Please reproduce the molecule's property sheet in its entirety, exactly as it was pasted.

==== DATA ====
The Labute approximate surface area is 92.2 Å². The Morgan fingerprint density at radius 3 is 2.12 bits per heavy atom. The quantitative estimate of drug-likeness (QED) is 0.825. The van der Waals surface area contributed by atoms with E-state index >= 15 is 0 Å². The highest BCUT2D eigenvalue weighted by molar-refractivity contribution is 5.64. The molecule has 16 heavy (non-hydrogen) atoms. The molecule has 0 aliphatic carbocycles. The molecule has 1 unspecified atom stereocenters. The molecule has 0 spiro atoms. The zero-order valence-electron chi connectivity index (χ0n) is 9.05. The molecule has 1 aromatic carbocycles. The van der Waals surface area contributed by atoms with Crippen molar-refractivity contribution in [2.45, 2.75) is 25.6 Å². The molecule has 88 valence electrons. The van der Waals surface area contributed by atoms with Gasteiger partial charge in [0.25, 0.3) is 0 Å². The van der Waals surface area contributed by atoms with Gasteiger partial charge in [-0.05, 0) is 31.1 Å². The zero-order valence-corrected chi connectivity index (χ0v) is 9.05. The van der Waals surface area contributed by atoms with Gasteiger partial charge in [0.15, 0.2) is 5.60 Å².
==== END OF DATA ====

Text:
The Labute approximate surface area is 92.2 Å². The Morgan fingerprint density at radius 3 is 2.12 bits per heavy atom. The quantitative estimate of drug-likeness (QED) is 0.825. The van der Waals surface area contributed by atoms with E-state index >= 15 is 0 Å². The highest BCUT2D eigenvalue weighted by molar-refractivity contribution is 5.64. The molecule has 16 heavy (non-hydrogen) atoms. The molecule has 0 aliphatic carbocycles. The molecule has 1 unspecified atom stereocenters. The molecule has 0 spiro atoms. The zero-order valence-electron chi connectivity index (χ0n) is 9.05. The molecule has 1 aromatic carbocycles. The van der Waals surface area contributed by atoms with Crippen molar-refractivity contribution in [2.45, 2.75) is 25.6 Å². The molecule has 88 valence electrons. The van der Waals surface area contributed by atoms with Gasteiger partial charge in [0.25, 0.3) is 0 Å². The van der Waals surface area contributed by atoms with Gasteiger partial charge in [-0.05, 0) is 31.1 Å². The zero-order valence-corrected chi connectivity index (χ0v) is 9.05. The van der Waals surface area contributed by atoms with Gasteiger partial charge in [0.15, 0.2) is 5.60 Å².